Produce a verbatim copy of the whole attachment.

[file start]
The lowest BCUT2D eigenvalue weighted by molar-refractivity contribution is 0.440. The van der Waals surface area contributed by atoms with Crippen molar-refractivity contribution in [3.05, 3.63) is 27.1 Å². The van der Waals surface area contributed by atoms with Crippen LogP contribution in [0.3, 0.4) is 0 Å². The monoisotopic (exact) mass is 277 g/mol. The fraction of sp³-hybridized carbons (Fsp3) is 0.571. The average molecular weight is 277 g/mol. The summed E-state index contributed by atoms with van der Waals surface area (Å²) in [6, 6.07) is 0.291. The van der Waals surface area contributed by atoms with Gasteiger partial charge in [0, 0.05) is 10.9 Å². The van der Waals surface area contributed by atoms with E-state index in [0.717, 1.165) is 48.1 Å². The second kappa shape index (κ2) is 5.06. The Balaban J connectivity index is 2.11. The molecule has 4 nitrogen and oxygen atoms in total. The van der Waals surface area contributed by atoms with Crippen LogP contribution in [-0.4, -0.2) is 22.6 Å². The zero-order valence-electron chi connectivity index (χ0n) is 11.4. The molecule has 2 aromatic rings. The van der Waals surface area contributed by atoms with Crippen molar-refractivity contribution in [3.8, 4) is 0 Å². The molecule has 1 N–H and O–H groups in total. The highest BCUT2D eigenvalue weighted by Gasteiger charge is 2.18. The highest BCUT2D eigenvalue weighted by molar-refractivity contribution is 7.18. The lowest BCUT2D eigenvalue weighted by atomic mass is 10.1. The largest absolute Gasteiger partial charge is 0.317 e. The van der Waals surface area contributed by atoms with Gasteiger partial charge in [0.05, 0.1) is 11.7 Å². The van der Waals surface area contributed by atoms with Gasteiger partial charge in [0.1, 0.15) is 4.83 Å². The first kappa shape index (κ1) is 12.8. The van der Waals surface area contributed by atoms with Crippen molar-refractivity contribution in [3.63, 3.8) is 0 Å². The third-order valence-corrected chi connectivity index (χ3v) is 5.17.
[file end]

The lowest BCUT2D eigenvalue weighted by molar-refractivity contribution is 0.440. The van der Waals surface area contributed by atoms with Crippen molar-refractivity contribution in [3.05, 3.63) is 27.1 Å². The van der Waals surface area contributed by atoms with Crippen LogP contribution in [0.3, 0.4) is 0 Å². The monoisotopic (exact) mass is 277 g/mol. The fraction of sp³-hybridized carbons (Fsp3) is 0.571. The average molecular weight is 277 g/mol. The summed E-state index contributed by atoms with van der Waals surface area (Å²) in [6, 6.07) is 0.291. The van der Waals surface area contributed by atoms with Gasteiger partial charge in [0, 0.05) is 10.9 Å². The van der Waals surface area contributed by atoms with E-state index in [0.717, 1.165) is 48.1 Å². The second kappa shape index (κ2) is 5.06. The Balaban J connectivity index is 2.11. The molecule has 4 nitrogen and oxygen atoms in total. The van der Waals surface area contributed by atoms with Crippen LogP contribution in [-0.4, -0.2) is 22.6 Å². The zero-order valence-electron chi connectivity index (χ0n) is 11.4. The molecule has 2 aromatic rings. The van der Waals surface area contributed by atoms with Crippen molar-refractivity contribution in [3.8, 4) is 0 Å². The molecule has 1 N–H and O–H groups in total. The highest BCUT2D eigenvalue weighted by Gasteiger charge is 2.18. The highest BCUT2D eigenvalue weighted by molar-refractivity contribution is 7.18. The lowest BCUT2D eigenvalue weighted by atomic mass is 10.1. The largest absolute Gasteiger partial charge is 0.317 e. The van der Waals surface area contributed by atoms with Gasteiger partial charge in [0.05, 0.1) is 11.7 Å². The van der Waals surface area contributed by atoms with Gasteiger partial charge in [0.1, 0.15) is 4.83 Å². The first kappa shape index (κ1) is 12.8. The van der Waals surface area contributed by atoms with Crippen molar-refractivity contribution in [3.63, 3.8) is 0 Å². The third-order valence-corrected chi connectivity index (χ3v) is 5.17.